A “FERAL” pony rescued from almost certain drowning less than two years ago has become a treasured member of his rescuer’s family — and a showing superstar.
It’s Just Gerald, an 11hh piebald traditional/Shetland cross, had been abandoned with several other colts in a field near Long Eaton, Notts known as the “Flood Plains”, in November 2019. All were trapped in rapidly rising water after a nearby river broke its banks, prompting showing enthusiast Ruth Darby, who lives nearby, and her neighbour Sue Williams to attempt a rescue.
“I’d driven past the ponies’ field every day on my way to work, and was already concerned about them,” said Ruth. “That night, the water rose drastically and the ponies were shoulder-deep; I knew I had to do something.
“The police closed the road so we could get the lorry through, and the fire brigade broke down the fence; we waded into the field to catch the ponies. Gerald came straight away but the others proved more tricky to catch.
“We managed to get five in total, and Sue and I bought them between us to prevent them being returned there. We had them castrated, wormed and vaccinated and over a period of time, we rehomed them all except Gerald, who was older than the others, a bit of a loner and quite grumpy.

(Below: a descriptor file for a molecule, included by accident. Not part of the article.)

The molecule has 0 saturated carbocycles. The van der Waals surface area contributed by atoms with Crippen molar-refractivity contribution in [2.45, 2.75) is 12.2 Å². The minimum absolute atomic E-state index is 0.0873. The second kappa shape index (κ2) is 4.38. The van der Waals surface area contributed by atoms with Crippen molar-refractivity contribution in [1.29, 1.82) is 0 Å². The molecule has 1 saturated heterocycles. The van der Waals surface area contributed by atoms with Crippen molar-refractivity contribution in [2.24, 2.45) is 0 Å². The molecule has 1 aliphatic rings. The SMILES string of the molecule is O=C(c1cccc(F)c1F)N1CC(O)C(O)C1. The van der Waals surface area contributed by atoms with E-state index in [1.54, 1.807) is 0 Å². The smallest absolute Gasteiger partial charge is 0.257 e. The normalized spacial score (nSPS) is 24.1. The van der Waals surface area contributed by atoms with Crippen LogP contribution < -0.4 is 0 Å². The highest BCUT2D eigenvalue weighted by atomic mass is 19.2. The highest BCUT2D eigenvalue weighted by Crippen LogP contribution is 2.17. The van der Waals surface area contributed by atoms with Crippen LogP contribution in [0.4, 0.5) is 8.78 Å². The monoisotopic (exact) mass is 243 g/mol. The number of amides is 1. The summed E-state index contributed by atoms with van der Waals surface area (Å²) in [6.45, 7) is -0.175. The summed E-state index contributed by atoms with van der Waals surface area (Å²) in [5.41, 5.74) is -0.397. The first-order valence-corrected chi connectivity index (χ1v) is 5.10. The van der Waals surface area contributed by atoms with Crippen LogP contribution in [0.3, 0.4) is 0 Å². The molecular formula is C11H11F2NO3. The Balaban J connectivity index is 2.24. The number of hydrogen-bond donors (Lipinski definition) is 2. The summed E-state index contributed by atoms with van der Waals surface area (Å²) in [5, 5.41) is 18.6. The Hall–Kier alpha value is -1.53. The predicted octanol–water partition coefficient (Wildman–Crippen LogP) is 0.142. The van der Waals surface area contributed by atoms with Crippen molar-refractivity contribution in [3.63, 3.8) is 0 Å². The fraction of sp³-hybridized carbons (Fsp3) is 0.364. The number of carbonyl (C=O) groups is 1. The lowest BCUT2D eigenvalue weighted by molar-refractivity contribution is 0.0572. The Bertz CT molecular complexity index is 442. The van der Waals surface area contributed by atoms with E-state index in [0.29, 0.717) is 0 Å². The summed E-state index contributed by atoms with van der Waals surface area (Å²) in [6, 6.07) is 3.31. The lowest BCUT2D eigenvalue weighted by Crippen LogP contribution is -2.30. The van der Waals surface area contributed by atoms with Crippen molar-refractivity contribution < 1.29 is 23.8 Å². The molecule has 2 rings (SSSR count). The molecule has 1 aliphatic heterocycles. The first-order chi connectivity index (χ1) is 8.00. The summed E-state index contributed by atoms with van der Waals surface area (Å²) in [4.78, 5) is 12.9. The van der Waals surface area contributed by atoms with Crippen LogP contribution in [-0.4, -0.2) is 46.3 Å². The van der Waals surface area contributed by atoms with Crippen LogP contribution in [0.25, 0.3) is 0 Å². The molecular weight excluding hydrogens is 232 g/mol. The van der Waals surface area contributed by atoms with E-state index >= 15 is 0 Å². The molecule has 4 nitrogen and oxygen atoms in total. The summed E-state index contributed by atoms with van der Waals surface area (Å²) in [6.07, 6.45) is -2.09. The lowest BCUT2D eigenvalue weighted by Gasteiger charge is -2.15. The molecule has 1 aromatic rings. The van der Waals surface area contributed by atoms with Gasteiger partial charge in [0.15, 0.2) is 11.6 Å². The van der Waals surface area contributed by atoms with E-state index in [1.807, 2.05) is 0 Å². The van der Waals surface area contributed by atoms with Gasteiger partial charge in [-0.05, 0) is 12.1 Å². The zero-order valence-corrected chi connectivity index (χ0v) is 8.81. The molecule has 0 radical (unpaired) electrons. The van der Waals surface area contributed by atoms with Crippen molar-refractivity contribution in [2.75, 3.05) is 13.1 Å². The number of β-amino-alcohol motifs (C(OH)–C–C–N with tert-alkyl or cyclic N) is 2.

“He has changed so much since then, though — he’s just adorable.”
The £250 Ruth spent proved a wise investment as Gerald has taught Ruth’s nine-year-old goddaughter, Libby de Launay, to ride in the last year, as well as her four-year-old neighbour Ellen Hunt.
At the 2021 Coloured Horse and Pony Society (CHAPS) championships (11-14 August), Gerald was placed in all his classes, taking the first ridden of the year award under Libby and standing champion rescue on the lead rein with Ellen.
“Gerald was completely wild and unhandled when we got him, but we all fell in love with his character,” said Lucie Gordon-Burgess, who produces ponies from Ruth’s yard. “We backed him last spring, but little did we know what a superstar he’d turn out to be.
“He is a complete character and loves his life — the girls both adore him and share the rides on him equally. CHAPS was his first championship show, but he went into his first evening performance with no calmers, earplugs or warm-up, and looked after both his young novice jockeys.
“You can literally do anything with him. He’s one in a million.”
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